No one likes to be told they can’t do something. But while we may not like it, accepting “no” for an answer is often necessary. For this reason, children should be taught to accept “no” as an answer rather than always trying to get their own way.
Why Accepting “No” as an Answer is Important
Hearing “no” can be especially frustrating for children because sometimes they feel like the answer is always no. Even though you know that’s not true, it can still feel that way to the child. It’s important to both openly recognize and affirm those feelings in children because it’s the reality of how they’re feeling. This does not mean, however, that you should change your answer or allow the child to engage in endless whining. You can acknowledge how they’re feeling while still firmly saying that the answer is “no.”
There are many reasons parents may have to say “no” to their children. It could be a matter of finances where they can’t afford to buy a treat or toy their child wants. It could also be a matter of safety if their child wants to do something the parents might consider dangerous or inappropriate for their age.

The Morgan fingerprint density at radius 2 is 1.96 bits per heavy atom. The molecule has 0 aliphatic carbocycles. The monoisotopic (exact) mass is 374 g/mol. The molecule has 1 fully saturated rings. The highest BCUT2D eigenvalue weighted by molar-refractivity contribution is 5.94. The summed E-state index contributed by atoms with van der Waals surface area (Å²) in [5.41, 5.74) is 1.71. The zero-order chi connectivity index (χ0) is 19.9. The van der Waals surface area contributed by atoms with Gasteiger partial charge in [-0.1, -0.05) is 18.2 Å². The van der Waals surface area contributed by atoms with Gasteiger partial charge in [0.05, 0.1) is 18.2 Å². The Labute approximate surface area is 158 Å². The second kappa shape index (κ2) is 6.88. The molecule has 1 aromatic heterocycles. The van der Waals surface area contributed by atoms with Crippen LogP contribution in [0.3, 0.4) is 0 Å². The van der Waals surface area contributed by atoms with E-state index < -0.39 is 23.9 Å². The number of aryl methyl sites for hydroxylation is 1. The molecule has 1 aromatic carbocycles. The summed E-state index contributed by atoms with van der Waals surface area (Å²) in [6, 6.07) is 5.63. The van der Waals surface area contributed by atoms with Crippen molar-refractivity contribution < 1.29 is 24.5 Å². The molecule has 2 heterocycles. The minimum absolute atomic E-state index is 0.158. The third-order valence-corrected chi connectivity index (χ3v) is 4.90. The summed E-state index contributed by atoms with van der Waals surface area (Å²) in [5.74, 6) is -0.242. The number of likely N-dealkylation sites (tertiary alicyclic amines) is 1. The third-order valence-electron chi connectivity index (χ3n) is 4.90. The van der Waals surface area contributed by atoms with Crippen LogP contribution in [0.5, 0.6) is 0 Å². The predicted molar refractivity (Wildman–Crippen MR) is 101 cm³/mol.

Learning to accept “no” as an answer isn’t always easy, but it’s a necessary skill that will stay with children and help them learn how to raise their own children someday.
Teaching Children to Accept “No”
When there are two parents involved in a child’s life, it is especially important for them to be on the same page concerning when an answer is “no.” Children can be very perceptive about picking up on such differences between the authority figures in their lives.
When one parent says “no,” the other parent should back it up so their children don’t have the opportunity to play one parent against the other to get their way. Another way to teach children to accept “no” is to ignore the bad behavior they exhibit when they don’t get their way. Refrain from giving in just to keep a child from embarrassing you in public or making a scene.